Hurricane Lane Update #12- 11:00 AM URGENT please pray for the rapid weakening of Hurricane Lane; Threat still high for a landfall

HL #12
Click the photo watch Malika Dudley discuss Hurricane Lane with Dr. Knabb, a meteorologist with the Weather Channel

Hurricane Lane has been decreased in strength to a category 2 storm. The storm is moving VERY SLOWLY to the north, and is still a threat to make direct landfall on Maui and/or Oahu counties.  The video linked to photo above does a good job of explaining the risks of flooding and potential damaging winds to Maui and Oahu. The 1st key message explains that the westward turn does not mean that Maui and Oahu are safe direct effects of the Hurricane yet.

Urgent, please pray for rapid weakening and westward motion. Pray for those affected by the floods on Big Island and the fires on West Maui. Please pray for the heavy rains to move away from the main Hawaiian Islands, especially Hawaii Island.  Please pray for people to have peace, to heed the watches and warnings, and to prepare the storm and pray for homes and property to be protected from damaging winds and rains.

Here is the most recent forecast discussion from the Central Pacific Hurricane Center especially key message 1 (italicized and in bold). (08/24/2018 1100 UPDATE)

Hurricane Lane Discussion Number  41
NWS Central Pacific Hurricane Center Honolulu HI   EP142018
1100 AM HST Fri Aug 24 2018
Lane continues to struggle against 30 to 40 kt of southwesterly 
shear as analyzed by the UW-CIMSS shear analysis. The CDO continues 
to be very asymmetric and elliptical. Radar, lightning data, and 
1645z Windsat pass indicated that the active convection has been 
shunted to the northwest through north of the low level circulation 
center, indicating that the core of the tropical cyclone is getting
torn apart by the shear. Subjective current intensity estimates were
unanimous at 5.0, and CIMSS-ADT had 5.1. The initial intensity was
lowered to 90 kt for this advisory.

The initial motion estimate a rather uncertain 360/4. The changes to
Lane's structure make the near term track forecast very difficult,
as the steering layer will be rapidly evolving in the short term.
The proximity to island terrain makes the steering flow even more
complex, at least until the vortex completely seperates from the
persistent convection as a shallow low level circulation. Until
then, the motion is likely to be somewhat slow and erratic. The
reliable track guidance suggests a slow north or north-northeastward
drift for the next 12 hours, followed by an abrupt shift toward the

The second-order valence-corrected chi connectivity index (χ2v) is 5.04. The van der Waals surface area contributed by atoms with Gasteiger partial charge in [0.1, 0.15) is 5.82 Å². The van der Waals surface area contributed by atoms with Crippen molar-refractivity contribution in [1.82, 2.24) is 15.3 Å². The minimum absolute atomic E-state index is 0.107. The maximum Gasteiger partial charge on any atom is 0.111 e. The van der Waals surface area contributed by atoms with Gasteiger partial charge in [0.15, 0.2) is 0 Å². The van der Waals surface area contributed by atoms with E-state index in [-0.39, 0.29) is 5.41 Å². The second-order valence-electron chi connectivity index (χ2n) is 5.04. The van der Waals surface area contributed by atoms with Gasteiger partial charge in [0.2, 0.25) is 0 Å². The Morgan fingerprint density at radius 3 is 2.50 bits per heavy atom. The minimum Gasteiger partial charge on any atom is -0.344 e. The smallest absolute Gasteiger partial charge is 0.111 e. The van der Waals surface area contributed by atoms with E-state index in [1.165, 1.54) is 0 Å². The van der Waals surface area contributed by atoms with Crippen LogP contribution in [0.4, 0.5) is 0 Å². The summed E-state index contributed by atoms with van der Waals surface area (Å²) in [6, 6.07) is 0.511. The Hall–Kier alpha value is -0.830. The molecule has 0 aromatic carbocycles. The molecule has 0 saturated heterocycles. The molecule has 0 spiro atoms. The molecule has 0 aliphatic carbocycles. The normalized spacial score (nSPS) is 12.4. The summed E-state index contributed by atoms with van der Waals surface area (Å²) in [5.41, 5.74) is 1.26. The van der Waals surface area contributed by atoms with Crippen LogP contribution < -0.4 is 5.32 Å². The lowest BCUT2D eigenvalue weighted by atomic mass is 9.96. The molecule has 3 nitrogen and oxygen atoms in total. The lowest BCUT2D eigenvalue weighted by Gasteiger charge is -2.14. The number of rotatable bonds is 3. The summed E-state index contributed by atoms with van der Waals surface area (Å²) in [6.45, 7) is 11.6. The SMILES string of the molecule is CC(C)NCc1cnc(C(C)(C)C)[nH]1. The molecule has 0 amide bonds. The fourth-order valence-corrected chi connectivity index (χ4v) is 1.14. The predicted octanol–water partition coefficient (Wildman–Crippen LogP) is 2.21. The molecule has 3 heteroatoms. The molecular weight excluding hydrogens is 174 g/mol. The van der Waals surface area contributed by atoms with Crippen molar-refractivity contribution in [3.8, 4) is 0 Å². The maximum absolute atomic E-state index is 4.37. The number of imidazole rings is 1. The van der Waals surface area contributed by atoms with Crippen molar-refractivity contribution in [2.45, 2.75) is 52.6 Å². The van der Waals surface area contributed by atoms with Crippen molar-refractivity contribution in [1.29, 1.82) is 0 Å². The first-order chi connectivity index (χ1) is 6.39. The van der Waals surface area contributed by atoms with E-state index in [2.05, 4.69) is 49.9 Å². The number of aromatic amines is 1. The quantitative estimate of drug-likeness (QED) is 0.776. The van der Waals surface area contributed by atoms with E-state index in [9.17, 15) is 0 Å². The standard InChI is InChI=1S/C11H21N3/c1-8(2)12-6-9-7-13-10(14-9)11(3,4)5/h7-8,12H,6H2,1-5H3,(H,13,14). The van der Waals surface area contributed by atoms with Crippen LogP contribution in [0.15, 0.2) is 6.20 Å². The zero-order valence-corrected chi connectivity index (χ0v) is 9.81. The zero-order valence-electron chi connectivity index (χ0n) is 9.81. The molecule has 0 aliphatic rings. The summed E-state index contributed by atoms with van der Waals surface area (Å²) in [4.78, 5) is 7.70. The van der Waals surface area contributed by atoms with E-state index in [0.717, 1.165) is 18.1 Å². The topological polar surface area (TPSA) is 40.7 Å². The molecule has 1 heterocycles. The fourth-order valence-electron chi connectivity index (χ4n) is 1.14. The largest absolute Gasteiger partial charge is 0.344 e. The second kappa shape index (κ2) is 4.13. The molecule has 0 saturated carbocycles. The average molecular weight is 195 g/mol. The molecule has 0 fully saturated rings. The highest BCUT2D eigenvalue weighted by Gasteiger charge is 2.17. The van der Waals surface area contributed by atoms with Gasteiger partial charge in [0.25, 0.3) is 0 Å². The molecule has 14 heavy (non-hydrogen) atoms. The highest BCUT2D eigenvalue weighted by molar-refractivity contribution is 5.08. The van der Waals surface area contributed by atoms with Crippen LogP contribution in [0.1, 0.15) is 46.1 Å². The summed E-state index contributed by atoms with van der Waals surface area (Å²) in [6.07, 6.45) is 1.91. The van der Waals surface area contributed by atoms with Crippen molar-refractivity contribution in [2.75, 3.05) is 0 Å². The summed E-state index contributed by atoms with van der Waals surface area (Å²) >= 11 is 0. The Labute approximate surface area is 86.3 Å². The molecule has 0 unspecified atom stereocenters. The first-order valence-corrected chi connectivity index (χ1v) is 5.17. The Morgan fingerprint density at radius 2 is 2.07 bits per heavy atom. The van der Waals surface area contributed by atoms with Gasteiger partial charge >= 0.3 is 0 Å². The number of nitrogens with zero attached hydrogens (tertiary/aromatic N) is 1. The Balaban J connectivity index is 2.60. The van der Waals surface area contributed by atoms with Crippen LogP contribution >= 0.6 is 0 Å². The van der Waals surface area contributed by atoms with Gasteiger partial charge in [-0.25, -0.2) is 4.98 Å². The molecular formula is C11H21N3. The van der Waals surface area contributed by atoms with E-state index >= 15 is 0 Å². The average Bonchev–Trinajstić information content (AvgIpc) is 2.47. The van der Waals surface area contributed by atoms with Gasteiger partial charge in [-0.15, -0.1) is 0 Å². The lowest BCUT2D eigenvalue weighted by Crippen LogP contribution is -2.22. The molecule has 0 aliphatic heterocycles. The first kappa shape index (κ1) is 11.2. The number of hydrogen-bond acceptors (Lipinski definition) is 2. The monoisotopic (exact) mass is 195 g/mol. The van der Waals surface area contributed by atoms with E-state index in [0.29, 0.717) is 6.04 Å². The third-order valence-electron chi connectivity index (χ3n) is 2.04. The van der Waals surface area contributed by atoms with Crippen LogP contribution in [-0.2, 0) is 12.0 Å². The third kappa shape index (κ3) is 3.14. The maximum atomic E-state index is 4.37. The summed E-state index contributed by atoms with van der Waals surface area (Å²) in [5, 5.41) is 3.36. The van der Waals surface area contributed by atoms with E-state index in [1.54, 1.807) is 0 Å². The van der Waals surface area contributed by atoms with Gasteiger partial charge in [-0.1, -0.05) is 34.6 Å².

west at some point afterward. The consensus models show a general
westward motion from 24 through 96 hours, then turning more toward
the northwest. The only significant change to the track forecast
during this time was to slow Lane's forward motion. If anything is
left of Lane between 96 and 120 hours, the low level circulation
may gain latitude and try to merge with a large upper low over the
Northwestern Hawaiian Islands.

As long as Lane can maintain central deep convection, the weakening
trend will remain more gradual. More rapid weakening will commence
within 12 to 24 hours, once the convection is no longer able to
remain anchored to the low level circulation center. All of the
guidance indicates rather rapid weakening in the near term, and our
forecast agrees though is at the high end of the guidance in
deference to Lane's persistent core. Although the current forecast
retains Lane as a tropical cyclone through 5 days, it's very
possible that Lane will not last that long as the low level
circulation crosses underneath a band of very strong wind shear.

1. One should not interpret the forecast westward turn south of the 
islands as a lower threat to the islands. If Lane retains central 
core convection longer than anticipated, the westward turn would 
happen later, which could bring hurricane conditions to Maui County 
or Oahu. This solution is still plausible at this time. Regardless 
of whether Lane makes landfall, severe impacts are still possible 
and the effects can extend far to the north and east of the center 
of Lane.
2. Lane will remain dangerously close to the central Hawaiian
Islands as a hurricane today into tonight bringing damaging winds
to some areas. Terrain effects can cause strong localized
acceleration of the wind through gaps and where winds blow
downslope. These acceleration areas will shift with time as Lane
passes near or over the islands. Winds will also be stronger at the
upper floors of high rise buildings.
3. The slow movement of Lane greatly increases the threat for
prolonged heavy rainfall. This is expected to lead to major flash
flooding and landslides in some areas.
4. Life-threatening and damaging surf can be expected along exposed
shorelines with localized storm surge exacerbating the impacts of a
prolonged period of damaging surf. The prolonged period of large
surf will also likely produce severe beach erosion.
HL #122
Please click on the photo for updates from the CPHC

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